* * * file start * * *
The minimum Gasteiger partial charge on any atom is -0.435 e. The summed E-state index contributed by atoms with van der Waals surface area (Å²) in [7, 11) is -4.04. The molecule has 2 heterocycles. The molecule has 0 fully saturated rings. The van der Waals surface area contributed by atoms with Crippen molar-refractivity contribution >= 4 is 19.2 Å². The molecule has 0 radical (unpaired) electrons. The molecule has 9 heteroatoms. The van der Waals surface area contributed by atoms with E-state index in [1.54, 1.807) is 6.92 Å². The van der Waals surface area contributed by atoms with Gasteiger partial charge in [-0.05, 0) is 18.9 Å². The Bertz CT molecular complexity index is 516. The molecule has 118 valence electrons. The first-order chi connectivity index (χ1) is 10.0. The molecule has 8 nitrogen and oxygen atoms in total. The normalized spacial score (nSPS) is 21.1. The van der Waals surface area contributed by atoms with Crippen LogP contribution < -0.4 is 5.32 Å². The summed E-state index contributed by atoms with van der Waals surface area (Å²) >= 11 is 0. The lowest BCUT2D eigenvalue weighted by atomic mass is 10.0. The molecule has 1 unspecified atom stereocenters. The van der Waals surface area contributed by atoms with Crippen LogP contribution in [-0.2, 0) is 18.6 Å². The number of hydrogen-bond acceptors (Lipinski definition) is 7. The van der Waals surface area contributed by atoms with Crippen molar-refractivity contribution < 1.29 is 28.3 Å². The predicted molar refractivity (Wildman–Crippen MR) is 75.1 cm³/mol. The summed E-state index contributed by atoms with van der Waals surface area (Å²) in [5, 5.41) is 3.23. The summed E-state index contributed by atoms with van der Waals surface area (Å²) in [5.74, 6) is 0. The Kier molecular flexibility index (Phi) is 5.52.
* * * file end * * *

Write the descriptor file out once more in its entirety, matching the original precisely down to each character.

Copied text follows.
The minimum Gasteiger partial charge on any atom is -0.435 e. The summed E-state index contributed by atoms with van der Waals surface area (Å²) in [7, 11) is -4.04. The molecule has 2 heterocycles. The molecule has 0 fully saturated rings. The van der Waals surface area contributed by atoms with Crippen molar-refractivity contribution >= 4 is 19.2 Å². The molecule has 0 radical (unpaired) electrons. The molecule has 9 heteroatoms. The van der Waals surface area contributed by atoms with E-state index in [1.54, 1.807) is 6.92 Å². The van der Waals surface area contributed by atoms with Gasteiger partial charge in [-0.05, 0) is 18.9 Å². The Bertz CT molecular complexity index is 516. The molecule has 118 valence electrons. The first-order chi connectivity index (χ1) is 10.0. The molecule has 8 nitrogen and oxygen atoms in total. The normalized spacial score (nSPS) is 21.1. The van der Waals surface area contributed by atoms with Crippen LogP contribution < -0.4 is 5.32 Å². The summed E-state index contributed by atoms with van der Waals surface area (Å²) >= 11 is 0. The lowest BCUT2D eigenvalue weighted by atomic mass is 10.0. The molecule has 1 unspecified atom stereocenters. The van der Waals surface area contributed by atoms with Crippen LogP contribution in [-0.2, 0) is 18.6 Å². The number of hydrogen-bond acceptors (Lipinski definition) is 7. The van der Waals surface area contributed by atoms with Crippen molar-refractivity contribution < 1.29 is 28.3 Å². The predicted molar refractivity (Wildman–Crippen MR) is 75.1 cm³/mol. The summed E-state index contributed by atoms with van der Waals surface area (Å²) in [5, 5.41) is 3.23. The summed E-state index contributed by atoms with van der Waals surface area (Å²) in [5.74, 6) is 0. The Kier molecular flexibility index (Phi) is 5.52.